Potentially lifesaving upgrades delayed after funding snub
POTENTIALLY lifesaving upgrades to the Collinsville Aerodrome have been "delayed but not forgotten" after the facility missed out on federal funding.
In November last year, Whitsunday councillors unanimously moved to apply for a $750,000 grant to upgrade the Collinsville Aerodrome as part of the Federal Government's Remote Airstrip Upgrade Program, with a co-contribution of $750,000 from the council's Airport Reserve Budget.
The multimillion-dollar upgrade to the Collinsville Aerodrome would have assisted the Royal Flying Doctor Service (RFDS) in providing the region with reliable emergency evacuation and at the time was labelled a priority by the RFDS.
Currently, only the smaller plane in the RFDS fleet is able to land in Collinsville at night. The proposed upgrades would allow the larger planes predominantly operated by the RFDS Townsville base the ability to also land at night.
After the funding for the upgrades was denied, Member for Burdekin Dale Last said the project was "delayed but definitely not forgotten".
"When the grant application was lodged in November 2019 I said that, if it wasn't successful, there would be tough questions to answer and I've already started asking those questions," Mr Last said.
"The application that was lodged by the Whitsunday Regional Council, with the blessing of the Royal Flying Doctor Service (RFDS), outlined the need for the upgrades and those needs have not changed.
"To ensure the best value for taxpayer money, the application process is very competitive, with a total of 88 applications for the last round.
"I would definitely encourage the council to apply again and I will fully support that application, just like I did the last one."
Whitsunday Regional Council chief operating officer of aviation and tourism Craig Turner said it was "critical" for the Collinsville community to see the aerodrome upgrade through.
He said council had not lost focus and, although unsuccessful for this round of funding, would be applying for the next.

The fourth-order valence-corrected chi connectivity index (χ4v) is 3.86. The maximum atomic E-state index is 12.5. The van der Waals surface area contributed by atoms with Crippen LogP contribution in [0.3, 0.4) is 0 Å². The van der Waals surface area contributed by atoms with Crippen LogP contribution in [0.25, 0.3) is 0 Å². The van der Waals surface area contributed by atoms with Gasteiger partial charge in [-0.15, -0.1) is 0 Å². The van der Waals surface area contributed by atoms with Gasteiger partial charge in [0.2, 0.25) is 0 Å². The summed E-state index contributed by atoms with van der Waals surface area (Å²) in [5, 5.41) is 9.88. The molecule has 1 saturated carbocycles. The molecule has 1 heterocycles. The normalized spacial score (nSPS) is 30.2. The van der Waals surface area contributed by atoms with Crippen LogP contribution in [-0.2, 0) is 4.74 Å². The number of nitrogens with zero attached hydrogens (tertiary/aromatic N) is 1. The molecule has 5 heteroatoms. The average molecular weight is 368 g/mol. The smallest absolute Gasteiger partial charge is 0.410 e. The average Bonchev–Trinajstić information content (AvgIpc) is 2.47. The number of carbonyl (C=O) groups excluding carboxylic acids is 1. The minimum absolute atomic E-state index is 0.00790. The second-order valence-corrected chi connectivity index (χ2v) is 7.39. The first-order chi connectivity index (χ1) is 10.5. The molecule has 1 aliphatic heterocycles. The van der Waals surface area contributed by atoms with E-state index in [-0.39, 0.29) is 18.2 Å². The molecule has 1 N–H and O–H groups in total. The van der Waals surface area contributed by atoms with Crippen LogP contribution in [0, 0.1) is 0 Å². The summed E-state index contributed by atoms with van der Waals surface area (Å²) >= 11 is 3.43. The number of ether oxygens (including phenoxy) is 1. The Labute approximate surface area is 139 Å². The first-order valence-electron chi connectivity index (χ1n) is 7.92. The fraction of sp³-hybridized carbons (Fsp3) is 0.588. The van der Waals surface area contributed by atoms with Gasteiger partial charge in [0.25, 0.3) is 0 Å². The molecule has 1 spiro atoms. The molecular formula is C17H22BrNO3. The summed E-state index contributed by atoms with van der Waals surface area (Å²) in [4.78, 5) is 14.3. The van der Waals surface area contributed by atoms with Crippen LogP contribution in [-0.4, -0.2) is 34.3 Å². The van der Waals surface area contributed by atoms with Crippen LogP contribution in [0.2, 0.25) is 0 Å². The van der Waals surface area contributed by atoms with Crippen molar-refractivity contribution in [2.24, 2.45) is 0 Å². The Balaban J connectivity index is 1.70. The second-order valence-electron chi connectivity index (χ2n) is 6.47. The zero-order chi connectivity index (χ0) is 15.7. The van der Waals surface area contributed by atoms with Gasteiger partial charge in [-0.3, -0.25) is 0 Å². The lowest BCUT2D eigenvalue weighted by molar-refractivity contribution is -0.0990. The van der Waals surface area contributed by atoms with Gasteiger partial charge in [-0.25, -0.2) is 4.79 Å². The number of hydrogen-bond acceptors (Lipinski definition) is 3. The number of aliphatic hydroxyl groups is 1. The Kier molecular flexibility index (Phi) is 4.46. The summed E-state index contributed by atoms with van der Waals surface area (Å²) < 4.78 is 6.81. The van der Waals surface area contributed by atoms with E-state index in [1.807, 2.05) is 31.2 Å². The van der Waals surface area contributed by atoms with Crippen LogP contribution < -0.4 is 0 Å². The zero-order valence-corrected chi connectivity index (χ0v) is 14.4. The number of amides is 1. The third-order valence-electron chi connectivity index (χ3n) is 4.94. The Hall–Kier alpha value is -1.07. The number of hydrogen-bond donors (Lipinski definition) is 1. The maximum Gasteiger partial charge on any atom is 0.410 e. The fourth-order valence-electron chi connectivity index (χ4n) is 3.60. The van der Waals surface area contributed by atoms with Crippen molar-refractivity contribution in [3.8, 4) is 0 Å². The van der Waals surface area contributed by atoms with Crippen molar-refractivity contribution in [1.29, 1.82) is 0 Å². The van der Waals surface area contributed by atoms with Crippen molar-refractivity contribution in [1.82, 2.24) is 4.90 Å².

"We understand there's only a certain amount of funding available but when you're talking about the safety of the community, as well as servicing things like cattle stations, it's critical," he said.
"There's four aerodromes in our region and each one plays a critical and important role in servicing and maintaining our region."
Mr Turner said there was currently repair work being undertaken at the Collinsville Aerodrome to improve the runway as part of the commitment to the airport facility and maintain it in the interim.
An RFDS spokesman said the organisation had supported the proposed upgrade so the aerodrome could support all weather and day/night operations.
The spokesman said the upgrade proposal also included obstacle clearance lighting, runway widening/sealing, and animal-proof fencing, as safety enhancements.
With coronavirus impacting many industries, Mr Last said he was looking at other potential funding applications and had written to the Federal Government suggesting that the Collinsville Aerodrome upgrade was a project that was "basically ready to go".
"Following his visit to the area late last year the Deputy Prime Minister and Minister for Infrastructure, Transport and Regional Development, Michael McCormack, is acutely aware of our needs," he said.
"I have asked him to identify any funding programs or grants that we can explore to get this project underway as soon as possible."